FIGS. 4a-b illustrate an example of an on/off-type MEMS capacitor used in a matching circuit;
FIG. 5 illustrates an example of a tunable MEMS capacitor used in a matching circuit;
FIG. 6 illustrates an example of an LC circuit in connection with a matching circuit;
FIG. 7 shows method steps of implementing a first preferred embodiment, adapting a radio-frequency amplifier to load impedance, at a desired frequency; and
FIG. 8 shows method steps of implementing a second embodiment, adjustable tuning method of harmonic signals.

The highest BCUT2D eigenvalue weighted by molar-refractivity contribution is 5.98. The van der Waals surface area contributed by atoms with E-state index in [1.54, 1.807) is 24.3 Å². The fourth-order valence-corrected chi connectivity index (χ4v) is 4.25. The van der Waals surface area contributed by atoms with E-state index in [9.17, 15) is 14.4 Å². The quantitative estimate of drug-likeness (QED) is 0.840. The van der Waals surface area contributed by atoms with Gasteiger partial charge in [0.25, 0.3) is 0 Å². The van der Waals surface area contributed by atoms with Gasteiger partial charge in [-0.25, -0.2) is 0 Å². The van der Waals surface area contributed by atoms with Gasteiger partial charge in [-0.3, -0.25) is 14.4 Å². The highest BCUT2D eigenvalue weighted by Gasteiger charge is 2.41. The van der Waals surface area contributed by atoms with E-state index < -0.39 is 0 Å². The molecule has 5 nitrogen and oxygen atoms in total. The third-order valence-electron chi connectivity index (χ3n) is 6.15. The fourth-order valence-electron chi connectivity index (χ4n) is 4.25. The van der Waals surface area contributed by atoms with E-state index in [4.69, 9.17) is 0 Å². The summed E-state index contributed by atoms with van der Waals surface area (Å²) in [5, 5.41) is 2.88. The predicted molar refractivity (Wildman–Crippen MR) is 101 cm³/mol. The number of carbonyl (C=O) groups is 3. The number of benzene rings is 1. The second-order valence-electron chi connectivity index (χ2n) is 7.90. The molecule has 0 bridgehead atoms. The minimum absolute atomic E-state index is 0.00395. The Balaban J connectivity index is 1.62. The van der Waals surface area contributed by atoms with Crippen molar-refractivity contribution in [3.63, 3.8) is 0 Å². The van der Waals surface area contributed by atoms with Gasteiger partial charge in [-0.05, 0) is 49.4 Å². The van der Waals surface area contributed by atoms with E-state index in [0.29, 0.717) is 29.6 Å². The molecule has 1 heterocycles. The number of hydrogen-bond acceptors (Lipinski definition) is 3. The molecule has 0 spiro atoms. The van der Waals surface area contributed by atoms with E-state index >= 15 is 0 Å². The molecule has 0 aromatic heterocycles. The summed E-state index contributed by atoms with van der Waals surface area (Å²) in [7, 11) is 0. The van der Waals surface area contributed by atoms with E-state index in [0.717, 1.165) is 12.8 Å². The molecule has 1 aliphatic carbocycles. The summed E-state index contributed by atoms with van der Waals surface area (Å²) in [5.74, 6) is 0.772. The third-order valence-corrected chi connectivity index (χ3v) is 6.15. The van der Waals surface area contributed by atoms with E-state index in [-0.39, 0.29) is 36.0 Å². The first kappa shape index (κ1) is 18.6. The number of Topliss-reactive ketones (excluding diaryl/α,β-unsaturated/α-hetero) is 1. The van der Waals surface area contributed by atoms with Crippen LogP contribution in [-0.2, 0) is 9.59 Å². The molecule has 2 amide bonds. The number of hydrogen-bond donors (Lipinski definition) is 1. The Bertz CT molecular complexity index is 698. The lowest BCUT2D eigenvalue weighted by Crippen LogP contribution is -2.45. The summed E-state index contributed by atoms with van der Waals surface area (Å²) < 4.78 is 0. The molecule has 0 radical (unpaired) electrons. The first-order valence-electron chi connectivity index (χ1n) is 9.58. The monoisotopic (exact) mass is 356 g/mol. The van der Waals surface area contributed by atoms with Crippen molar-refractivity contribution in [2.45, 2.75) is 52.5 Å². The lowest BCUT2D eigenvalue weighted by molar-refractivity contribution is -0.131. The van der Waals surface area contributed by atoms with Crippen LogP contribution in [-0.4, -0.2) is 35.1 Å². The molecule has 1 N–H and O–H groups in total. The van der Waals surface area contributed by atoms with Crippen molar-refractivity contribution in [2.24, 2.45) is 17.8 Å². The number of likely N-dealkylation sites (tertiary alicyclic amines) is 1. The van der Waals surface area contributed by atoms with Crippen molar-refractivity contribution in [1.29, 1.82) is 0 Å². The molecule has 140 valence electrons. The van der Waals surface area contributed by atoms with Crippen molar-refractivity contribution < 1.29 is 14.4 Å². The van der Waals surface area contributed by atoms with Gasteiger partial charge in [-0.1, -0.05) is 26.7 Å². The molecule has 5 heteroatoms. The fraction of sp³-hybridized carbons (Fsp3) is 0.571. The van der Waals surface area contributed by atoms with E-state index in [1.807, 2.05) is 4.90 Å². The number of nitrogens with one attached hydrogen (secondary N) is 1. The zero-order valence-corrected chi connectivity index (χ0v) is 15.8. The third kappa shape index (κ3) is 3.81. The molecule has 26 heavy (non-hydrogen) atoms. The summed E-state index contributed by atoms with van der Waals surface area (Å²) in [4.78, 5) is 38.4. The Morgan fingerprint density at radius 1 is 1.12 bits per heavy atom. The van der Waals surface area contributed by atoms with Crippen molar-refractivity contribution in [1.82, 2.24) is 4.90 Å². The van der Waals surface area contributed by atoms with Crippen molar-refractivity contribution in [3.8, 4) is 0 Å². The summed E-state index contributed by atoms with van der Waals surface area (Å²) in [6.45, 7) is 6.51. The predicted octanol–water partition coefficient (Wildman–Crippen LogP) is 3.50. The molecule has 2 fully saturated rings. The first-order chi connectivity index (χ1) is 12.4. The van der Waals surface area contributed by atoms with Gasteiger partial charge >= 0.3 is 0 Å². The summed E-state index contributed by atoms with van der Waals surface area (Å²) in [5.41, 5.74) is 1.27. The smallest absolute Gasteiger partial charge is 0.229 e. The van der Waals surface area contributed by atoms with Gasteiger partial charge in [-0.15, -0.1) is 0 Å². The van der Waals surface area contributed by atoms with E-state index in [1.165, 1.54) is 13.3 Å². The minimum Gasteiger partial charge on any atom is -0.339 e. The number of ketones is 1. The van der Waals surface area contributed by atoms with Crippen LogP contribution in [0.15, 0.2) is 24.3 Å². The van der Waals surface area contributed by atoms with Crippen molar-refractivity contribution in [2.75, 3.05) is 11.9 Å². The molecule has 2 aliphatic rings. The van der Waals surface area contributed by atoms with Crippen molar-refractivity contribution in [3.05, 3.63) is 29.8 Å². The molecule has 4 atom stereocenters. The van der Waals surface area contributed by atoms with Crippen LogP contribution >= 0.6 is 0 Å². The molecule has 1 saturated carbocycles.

FIG. 1 illustrates, in a simplified manner, one digital data transmission system, to which the solution of the invention can be applied. It concerns a part of a cellular radio system which comprises a base station 104, communicating 108 and 110 with subscriber terminals 100 and 102 that can be fixed terminals, terminals in a vehicle or portable terminals. Transceivers of the base station 104 have a connection to an antenna unit which implements the radio connection to the subscriber terminal 100, 102. The base station 104 further communicates with a base station controller 106 which switches the connections of the terminals 100, 102 elsewhere in the network or to a public switched telephone network. The base station controller 106 controls a plurality of base stations 104 communicating therewith in a centralized manner. A control unit located in the base station controller 106 performs call control, mobility management, collection of statistics and signalling.